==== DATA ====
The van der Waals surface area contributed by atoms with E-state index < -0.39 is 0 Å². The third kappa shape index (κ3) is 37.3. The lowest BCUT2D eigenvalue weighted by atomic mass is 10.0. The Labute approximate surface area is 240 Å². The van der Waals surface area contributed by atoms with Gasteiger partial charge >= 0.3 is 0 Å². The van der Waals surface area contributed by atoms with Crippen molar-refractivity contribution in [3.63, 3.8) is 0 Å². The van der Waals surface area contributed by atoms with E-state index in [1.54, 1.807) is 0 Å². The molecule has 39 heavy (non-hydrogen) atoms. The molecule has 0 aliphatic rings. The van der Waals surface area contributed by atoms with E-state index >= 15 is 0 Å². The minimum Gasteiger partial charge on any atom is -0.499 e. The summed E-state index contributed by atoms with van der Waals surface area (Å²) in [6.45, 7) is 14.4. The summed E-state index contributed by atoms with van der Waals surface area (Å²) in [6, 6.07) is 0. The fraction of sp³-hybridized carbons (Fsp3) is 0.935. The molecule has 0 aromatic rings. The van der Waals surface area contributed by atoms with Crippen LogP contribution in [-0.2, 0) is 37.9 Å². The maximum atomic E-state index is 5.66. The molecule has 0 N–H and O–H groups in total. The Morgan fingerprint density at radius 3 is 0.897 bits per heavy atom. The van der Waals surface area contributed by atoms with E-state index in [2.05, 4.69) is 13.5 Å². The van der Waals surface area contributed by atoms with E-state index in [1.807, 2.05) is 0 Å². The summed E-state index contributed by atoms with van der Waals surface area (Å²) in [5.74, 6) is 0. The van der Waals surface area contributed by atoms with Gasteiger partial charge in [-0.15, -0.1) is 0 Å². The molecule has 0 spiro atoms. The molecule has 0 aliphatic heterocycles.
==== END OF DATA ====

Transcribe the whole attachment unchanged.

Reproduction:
The van der Waals surface area contributed by atoms with E-state index < -0.39 is 0 Å². The third kappa shape index (κ3) is 37.3. The lowest BCUT2D eigenvalue weighted by atomic mass is 10.0. The Labute approximate surface area is 240 Å². The van der Waals surface area contributed by atoms with Gasteiger partial charge >= 0.3 is 0 Å². The van der Waals surface area contributed by atoms with Crippen molar-refractivity contribution in [3.63, 3.8) is 0 Å². The van der Waals surface area contributed by atoms with E-state index in [1.54, 1.807) is 0 Å². The molecule has 39 heavy (non-hydrogen) atoms. The molecule has 0 aliphatic rings. The van der Waals surface area contributed by atoms with E-state index >= 15 is 0 Å². The minimum Gasteiger partial charge on any atom is -0.499 e. The summed E-state index contributed by atoms with van der Waals surface area (Å²) in [6.45, 7) is 14.4. The summed E-state index contributed by atoms with van der Waals surface area (Å²) in [6, 6.07) is 0. The fraction of sp³-hybridized carbons (Fsp3) is 0.935. The molecule has 0 aromatic rings. The van der Waals surface area contributed by atoms with Crippen LogP contribution in [-0.2, 0) is 37.9 Å². The maximum atomic E-state index is 5.66. The molecule has 0 N–H and O–H groups in total. The Morgan fingerprint density at radius 3 is 0.897 bits per heavy atom. The van der Waals surface area contributed by atoms with E-state index in [2.05, 4.69) is 13.5 Å². The van der Waals surface area contributed by atoms with E-state index in [1.807, 2.05) is 0 Å². The summed E-state index contributed by atoms with van der Waals surface area (Å²) in [5.74, 6) is 0. The van der Waals surface area contributed by atoms with Gasteiger partial charge in [-0.15, -0.1) is 0 Å². The molecule has 0 spiro atoms. The molecule has 0 aliphatic heterocycles.